I think your concerns are legitimate to the extent that we should always be very wary about exposing personal information to anyone. Even when the individual data sources are anonymized, if the individual data sources are aggregated and collectively stored, maintained, and built upon, it is entirely possible for machine learning and inference engines to develop a probabilistic estimation about the common source of the data based on the data, context, and behaviors associated with the data. It may not be a very good match, unless of course the tiniest bit of personalized data leaks into the aggregated collection, at which point the anonymity of the entire data collection is totally compromised.

    But here's the catch ... all of this is predicated on trust relationship you have with the entity that you are sharing any data with, whether or not the data is anonymized. You have to somehow determine through whatever mechanisms available to you whether you trust whomever you are dealing with, not only based on your personal confidence in them, but also their demonstrated competence in maintaining privacy protections.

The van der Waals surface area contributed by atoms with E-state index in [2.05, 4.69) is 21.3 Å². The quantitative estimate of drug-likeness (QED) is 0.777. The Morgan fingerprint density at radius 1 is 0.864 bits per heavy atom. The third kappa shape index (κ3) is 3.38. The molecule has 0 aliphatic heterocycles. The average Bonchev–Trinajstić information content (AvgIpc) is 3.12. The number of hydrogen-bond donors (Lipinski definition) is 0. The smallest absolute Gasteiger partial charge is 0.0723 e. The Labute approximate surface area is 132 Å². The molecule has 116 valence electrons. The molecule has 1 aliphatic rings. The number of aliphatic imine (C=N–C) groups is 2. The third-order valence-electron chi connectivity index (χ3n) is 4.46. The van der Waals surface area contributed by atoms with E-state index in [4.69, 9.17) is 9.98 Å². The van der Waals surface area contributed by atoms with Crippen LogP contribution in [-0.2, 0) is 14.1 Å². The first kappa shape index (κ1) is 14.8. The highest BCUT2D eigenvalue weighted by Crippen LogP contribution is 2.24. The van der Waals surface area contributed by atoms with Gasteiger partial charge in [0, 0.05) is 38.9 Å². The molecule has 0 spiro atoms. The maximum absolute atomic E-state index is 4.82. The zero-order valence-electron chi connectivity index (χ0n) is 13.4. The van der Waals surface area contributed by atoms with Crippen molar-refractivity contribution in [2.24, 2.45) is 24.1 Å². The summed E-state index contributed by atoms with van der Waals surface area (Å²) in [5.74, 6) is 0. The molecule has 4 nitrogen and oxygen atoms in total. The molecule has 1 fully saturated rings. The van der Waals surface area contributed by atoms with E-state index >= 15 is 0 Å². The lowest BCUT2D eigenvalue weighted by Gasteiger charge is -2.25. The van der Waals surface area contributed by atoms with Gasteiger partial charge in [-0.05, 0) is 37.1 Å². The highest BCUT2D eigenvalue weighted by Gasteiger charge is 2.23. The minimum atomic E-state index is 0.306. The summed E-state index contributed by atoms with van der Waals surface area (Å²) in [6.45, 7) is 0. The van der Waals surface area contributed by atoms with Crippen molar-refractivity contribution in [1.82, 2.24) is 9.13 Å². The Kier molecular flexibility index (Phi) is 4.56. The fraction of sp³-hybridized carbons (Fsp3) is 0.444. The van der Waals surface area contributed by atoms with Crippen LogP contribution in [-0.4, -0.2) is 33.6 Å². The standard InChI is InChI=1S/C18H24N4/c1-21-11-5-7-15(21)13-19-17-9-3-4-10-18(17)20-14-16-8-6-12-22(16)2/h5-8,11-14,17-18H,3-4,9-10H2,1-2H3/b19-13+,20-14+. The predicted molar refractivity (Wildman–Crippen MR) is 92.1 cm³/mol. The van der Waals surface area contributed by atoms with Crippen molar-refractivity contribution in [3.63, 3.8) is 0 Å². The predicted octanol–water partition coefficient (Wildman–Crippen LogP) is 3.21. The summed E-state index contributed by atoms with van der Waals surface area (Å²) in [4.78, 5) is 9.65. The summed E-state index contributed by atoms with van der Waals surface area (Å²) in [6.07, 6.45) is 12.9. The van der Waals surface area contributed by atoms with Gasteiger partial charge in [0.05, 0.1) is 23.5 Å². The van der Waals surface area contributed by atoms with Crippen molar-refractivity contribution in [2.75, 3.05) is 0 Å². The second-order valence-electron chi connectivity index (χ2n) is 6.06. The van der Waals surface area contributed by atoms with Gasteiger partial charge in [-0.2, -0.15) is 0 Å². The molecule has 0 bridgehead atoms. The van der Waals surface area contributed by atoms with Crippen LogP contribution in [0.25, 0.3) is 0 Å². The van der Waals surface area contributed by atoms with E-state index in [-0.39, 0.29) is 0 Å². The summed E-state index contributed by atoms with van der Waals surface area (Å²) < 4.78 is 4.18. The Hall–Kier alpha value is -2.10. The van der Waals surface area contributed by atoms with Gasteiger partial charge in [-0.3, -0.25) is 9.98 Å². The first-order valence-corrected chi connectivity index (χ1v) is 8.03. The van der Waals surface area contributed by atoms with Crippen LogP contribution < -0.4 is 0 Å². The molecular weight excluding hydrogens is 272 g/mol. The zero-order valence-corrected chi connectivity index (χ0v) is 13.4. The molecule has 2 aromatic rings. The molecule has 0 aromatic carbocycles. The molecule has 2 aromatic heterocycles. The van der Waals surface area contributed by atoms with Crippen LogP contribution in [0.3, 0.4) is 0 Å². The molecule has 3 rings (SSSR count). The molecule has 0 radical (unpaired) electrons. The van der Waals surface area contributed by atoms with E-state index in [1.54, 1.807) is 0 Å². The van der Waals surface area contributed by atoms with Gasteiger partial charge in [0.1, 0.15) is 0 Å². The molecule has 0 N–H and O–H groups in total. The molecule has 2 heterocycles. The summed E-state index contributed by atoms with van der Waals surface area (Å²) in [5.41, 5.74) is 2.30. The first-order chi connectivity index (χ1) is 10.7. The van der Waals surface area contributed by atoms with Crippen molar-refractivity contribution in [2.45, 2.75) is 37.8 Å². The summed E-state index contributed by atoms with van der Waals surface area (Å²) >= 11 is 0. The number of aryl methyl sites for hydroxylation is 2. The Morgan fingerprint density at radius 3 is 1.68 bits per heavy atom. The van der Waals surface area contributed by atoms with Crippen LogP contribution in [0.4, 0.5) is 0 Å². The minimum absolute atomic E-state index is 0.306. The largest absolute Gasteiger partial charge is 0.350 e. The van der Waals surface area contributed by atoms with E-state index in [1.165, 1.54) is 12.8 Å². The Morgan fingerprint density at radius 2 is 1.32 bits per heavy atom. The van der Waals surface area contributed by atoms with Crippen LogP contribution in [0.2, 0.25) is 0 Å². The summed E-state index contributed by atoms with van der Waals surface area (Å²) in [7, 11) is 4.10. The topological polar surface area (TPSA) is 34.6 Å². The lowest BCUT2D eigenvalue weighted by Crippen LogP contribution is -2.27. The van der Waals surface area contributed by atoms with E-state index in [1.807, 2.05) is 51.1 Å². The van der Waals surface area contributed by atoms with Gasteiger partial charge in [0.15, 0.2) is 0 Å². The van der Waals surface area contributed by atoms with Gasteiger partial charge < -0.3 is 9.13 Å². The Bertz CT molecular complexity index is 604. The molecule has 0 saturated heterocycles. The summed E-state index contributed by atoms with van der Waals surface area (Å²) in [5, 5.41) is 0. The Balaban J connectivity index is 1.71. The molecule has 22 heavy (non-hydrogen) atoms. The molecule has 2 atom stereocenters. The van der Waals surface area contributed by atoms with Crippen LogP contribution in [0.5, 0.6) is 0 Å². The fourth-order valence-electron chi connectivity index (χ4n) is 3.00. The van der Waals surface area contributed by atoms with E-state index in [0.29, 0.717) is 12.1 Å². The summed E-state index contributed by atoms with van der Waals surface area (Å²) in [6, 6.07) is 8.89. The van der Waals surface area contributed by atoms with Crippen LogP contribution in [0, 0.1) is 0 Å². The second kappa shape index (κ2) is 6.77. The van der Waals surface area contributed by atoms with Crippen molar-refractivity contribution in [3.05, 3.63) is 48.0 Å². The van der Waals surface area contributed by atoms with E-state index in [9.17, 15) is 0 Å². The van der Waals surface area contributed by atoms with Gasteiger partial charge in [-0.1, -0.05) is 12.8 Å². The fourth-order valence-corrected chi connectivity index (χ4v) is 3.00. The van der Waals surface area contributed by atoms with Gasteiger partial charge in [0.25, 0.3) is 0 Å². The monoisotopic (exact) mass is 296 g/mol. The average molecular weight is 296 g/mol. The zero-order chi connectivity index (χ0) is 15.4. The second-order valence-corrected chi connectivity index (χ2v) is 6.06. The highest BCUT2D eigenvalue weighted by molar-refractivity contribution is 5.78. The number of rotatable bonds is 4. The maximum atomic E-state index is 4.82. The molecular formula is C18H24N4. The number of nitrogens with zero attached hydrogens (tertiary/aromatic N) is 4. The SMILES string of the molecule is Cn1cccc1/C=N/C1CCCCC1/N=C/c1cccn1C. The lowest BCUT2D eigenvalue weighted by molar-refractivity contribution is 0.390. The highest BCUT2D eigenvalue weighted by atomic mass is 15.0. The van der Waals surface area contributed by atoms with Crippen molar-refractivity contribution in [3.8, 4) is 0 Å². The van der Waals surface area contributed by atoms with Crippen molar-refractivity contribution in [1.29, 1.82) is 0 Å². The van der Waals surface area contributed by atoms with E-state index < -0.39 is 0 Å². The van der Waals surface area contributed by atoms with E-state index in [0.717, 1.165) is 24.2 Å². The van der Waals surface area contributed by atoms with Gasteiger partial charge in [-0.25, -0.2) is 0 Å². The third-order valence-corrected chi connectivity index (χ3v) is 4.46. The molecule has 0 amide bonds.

So far and for me personally, Apple has proven itself to be reliable and competent when it comes to privacy protection. I trust Apple today but I still keep an eye open, you know, the old "trust but verify" model. Facebook on the other hand lost my trust years ago. Facebook's repeated demonstrations of incompetence when it comes to surveillance and privacy coupled with their continuing attempts to circumvent the privacy protections that Apple has put in place only reinforces the validity of my decision not to trust Facebook or its leaders.
    ihatescreennamestdknoxAlex1N
  • Reply 10 of 18
    lkrupplkrupp Posts: 10,025member
    lkrupp said:
    So what? Lawyers will get a few million and Meta will go on as usual. User data is their life’s blood. Without it they go belly up. Nothing is free and advertising is what we pay. Not saying it’s okay but this is just how it is. Government can do only so much without taking over the economy and we don’t want that.